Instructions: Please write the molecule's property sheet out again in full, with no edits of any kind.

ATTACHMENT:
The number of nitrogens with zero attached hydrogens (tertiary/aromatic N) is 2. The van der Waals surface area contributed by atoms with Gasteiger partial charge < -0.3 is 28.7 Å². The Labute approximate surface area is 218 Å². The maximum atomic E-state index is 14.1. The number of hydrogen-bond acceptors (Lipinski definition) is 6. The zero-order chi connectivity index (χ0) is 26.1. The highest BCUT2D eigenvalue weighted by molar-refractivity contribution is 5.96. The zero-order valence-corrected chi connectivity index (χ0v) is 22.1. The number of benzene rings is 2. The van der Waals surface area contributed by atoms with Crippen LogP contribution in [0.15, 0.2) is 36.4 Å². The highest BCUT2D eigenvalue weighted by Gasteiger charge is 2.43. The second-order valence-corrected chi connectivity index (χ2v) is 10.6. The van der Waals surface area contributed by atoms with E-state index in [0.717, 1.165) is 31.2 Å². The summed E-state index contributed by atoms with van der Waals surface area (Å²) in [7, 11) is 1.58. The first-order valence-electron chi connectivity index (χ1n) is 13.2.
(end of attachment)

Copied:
The number of nitrogens with zero attached hydrogens (tertiary/aromatic N) is 2. The van der Waals surface area contributed by atoms with Gasteiger partial charge < -0.3 is 28.7 Å². The Labute approximate surface area is 218 Å². The maximum atomic E-state index is 14.1. The number of hydrogen-bond acceptors (Lipinski definition) is 6. The zero-order chi connectivity index (χ0) is 26.1. The highest BCUT2D eigenvalue weighted by molar-refractivity contribution is 5.96. The zero-order valence-corrected chi connectivity index (χ0v) is 22.1. The number of benzene rings is 2. The van der Waals surface area contributed by atoms with Crippen LogP contribution in [0.15, 0.2) is 36.4 Å². The highest BCUT2D eigenvalue weighted by Gasteiger charge is 2.43. The second-order valence-corrected chi connectivity index (χ2v) is 10.6. The van der Waals surface area contributed by atoms with E-state index in [0.717, 1.165) is 31.2 Å². The summed E-state index contributed by atoms with van der Waals surface area (Å²) in [7, 11) is 1.58. The first-order valence-electron chi connectivity index (χ1n) is 13.2.